“Every time I step into the ring it’s something different each and every time. A different style out of me, this time around I wanted to get in there and put some damage in early, that’s exactly what I did. He felt the first body shot to the liver and it was time to eat.”

Talking to DAZN, Andrade stated “I did what I said. I delivered the message and that was stop Quigley, let them know, I’m onto the next. Who’s next, what’s next?”

Andrade made it clear he was willing to fight Jaime Munguia or the victor of the upcoming Gennady Golovkin v Ryota Murata fight on December 29th. Golovkin and Murata will be clashing with the IBF and WBA world middleweight titles up for grabs.

“I’m 31-0, WBO champion, 2008 Olympian, what do I gotta keep doing? Line ‘em up,” Andrade said before having his claims backed up in the ring post-fight by promoter Eddie Hearn.

“He’s 31-0, he’s an American great and you’ve got Jermall Charlo. He’s 32-0,” Heard told DAZN. “What is going on with boxing when you’ve got two great undefeated American champions in the same division and they won’t share the ring?”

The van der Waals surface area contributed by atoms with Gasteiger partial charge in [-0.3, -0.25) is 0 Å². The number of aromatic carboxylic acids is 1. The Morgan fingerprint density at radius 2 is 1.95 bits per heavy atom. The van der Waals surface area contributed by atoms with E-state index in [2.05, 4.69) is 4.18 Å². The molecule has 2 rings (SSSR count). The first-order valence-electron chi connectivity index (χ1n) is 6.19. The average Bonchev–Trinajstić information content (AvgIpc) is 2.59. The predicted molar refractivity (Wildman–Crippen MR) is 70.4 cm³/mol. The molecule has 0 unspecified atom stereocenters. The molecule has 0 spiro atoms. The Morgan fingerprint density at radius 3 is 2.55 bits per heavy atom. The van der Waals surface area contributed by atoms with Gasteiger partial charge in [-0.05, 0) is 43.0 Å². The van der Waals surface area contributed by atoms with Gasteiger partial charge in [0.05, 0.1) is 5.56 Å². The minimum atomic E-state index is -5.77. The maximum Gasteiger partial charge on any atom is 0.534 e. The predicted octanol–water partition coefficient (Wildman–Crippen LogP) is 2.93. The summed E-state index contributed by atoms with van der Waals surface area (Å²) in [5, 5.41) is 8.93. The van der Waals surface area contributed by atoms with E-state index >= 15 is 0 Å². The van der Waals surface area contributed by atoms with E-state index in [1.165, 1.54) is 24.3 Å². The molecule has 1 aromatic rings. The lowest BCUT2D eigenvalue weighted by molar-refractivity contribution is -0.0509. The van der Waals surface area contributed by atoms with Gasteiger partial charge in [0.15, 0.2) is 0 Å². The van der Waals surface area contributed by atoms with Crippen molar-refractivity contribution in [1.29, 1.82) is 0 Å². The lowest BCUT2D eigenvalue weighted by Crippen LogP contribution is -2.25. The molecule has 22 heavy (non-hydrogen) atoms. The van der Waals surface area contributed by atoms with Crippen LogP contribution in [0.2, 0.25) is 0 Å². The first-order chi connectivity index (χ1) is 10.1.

Hearn then put the blame squarely on Charlo as well as Munguia for avoiding Andrade, and expressed his desire to find the kind of fight both Andrade and the fans want to see.


With longtime target Alvarez moving up to cruiserweight to face Ilunga Junior Makabu, and Golovkin and Morata locked in to their upcoming duel, Charlo and Munguia are likely top targets for Andrade.

If Andrade and Charlo were to face off with the WBO and WBC titles at stake, the winner could potentially go on to face Golovkin or Murata in a huge fight with all four middleweight titles on the line.


This looked a step too far for Quigley, and was not a performance that will land him another world title shot anytime soon. If the Irishman wants to establish himself as a top ten fighter in the division, fights with Englishman Felix Cash or the winner of December’s Chris Eubank Jr. v Liam WIlliams showdown would be stiff tests that draw well over the Atlantic.

Author’s scorecard (round by round)


Rd1: 10-8

Stewart Flaherty is a freelance boxing writer who can be reached at @graniteboxing1